Public awareness of the issue is higher than ever before, with sensational news headlines stoking our fears. Giant hogweed, introduced as a horticultural curiosity from the Caucasus mountains in the 1820s, has been recast as Britain’s ‘most dangerous plant’ with sap that ‘melts’ a child’s skin. ‘Monster goldfish’ are on the prowl. ‘Sex mad Spanish slugs’ are terrorising our gardens. Emotive terminology isn’t just the preserve of tabloids: even serious scientists will talk about ‘demon shrimps’ and ‘killer algae’ with a straight face. Some of the language has a xenophobic flavour: introduced plants and animals are ‘ex-pats’ or ‘immigrants’, which ‘pollute’ our pristine environment and need to be ‘bashed’ and ‘sent home’. Perhaps it’s telling that the Nazis were among the first to take against non-natives, drafting a ‘Reich Landscape Law’ in 1941 banishing exotic plants from pure German landscapes. Some argue that the current fixation with non-indigenous wildlife is bound up with subliminal, and not so subliminal, antipathy to arrivals of the human kind. Concerns about non-natives and immigration to our small, overcrowded island are, they say, all of a piece.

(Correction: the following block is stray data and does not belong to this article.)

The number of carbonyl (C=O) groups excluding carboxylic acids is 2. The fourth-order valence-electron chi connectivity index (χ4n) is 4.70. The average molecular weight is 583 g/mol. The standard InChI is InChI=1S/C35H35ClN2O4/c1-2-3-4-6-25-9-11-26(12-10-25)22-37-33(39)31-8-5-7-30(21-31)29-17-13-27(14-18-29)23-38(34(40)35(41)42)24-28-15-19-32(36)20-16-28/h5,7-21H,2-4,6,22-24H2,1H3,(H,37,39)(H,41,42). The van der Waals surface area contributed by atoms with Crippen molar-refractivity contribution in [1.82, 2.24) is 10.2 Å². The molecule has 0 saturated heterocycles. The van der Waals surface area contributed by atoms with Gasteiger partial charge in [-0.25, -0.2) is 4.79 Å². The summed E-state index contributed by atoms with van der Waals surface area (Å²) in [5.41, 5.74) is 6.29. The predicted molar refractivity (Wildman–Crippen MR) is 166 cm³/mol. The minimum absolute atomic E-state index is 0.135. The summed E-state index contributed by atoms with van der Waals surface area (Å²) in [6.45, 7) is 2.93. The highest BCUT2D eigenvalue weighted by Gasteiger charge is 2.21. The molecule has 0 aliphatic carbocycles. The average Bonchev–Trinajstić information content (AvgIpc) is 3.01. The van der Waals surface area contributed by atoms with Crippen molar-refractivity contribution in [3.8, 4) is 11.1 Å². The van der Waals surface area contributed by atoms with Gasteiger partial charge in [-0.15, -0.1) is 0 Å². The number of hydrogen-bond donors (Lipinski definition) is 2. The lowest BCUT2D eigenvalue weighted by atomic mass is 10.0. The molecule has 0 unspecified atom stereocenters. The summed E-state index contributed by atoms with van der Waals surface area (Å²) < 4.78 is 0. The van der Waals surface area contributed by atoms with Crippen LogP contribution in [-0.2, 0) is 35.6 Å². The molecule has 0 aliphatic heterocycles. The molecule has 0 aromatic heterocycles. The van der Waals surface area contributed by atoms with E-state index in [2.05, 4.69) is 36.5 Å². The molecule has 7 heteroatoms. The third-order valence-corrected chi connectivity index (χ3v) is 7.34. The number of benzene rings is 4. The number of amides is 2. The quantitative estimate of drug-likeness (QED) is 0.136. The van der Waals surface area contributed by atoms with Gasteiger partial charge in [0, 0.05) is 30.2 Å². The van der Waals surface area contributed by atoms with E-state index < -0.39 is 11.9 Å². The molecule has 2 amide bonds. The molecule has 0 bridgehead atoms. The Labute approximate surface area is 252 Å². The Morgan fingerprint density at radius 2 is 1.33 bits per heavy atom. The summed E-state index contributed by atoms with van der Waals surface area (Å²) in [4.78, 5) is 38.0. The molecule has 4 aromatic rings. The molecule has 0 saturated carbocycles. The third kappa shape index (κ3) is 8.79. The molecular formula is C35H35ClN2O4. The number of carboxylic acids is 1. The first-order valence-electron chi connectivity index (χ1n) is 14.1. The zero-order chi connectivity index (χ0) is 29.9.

Despite those snippets, I promise the rest of the book is actually focused on exactly what it suggests — those are the sole references to Brexit or Nazis in the entire 326-page volume, and politics in general impinges very little beyond the mention of initiatives here or there to eradicate this or that organism, due to impacts on the environment or native species. And, you know, I do wonder if these remarks put their finger on something.
Overall, despite my overall feeling of entertainment about that review, the book felt a little bogged down. The chapters are roughly themed (e.g. around freshwater invasives), but the examples start to feel like a succession of “and ANOTHER thing” — just as I felt it was wrapping up toward a conclusion, we’d look at another example (and it probably wouldn’t add much). Personally, I’d have refined the chapters down a bit and stuck to 2-3 examples per chapter to illustrate the points and the particular difficulties facing a certain part of the ecosystem, and overall slimmed things down. Even finishing the chapters off with some tables of other relevant invasives would have given all the examples in a way that’s a bit easier to digest…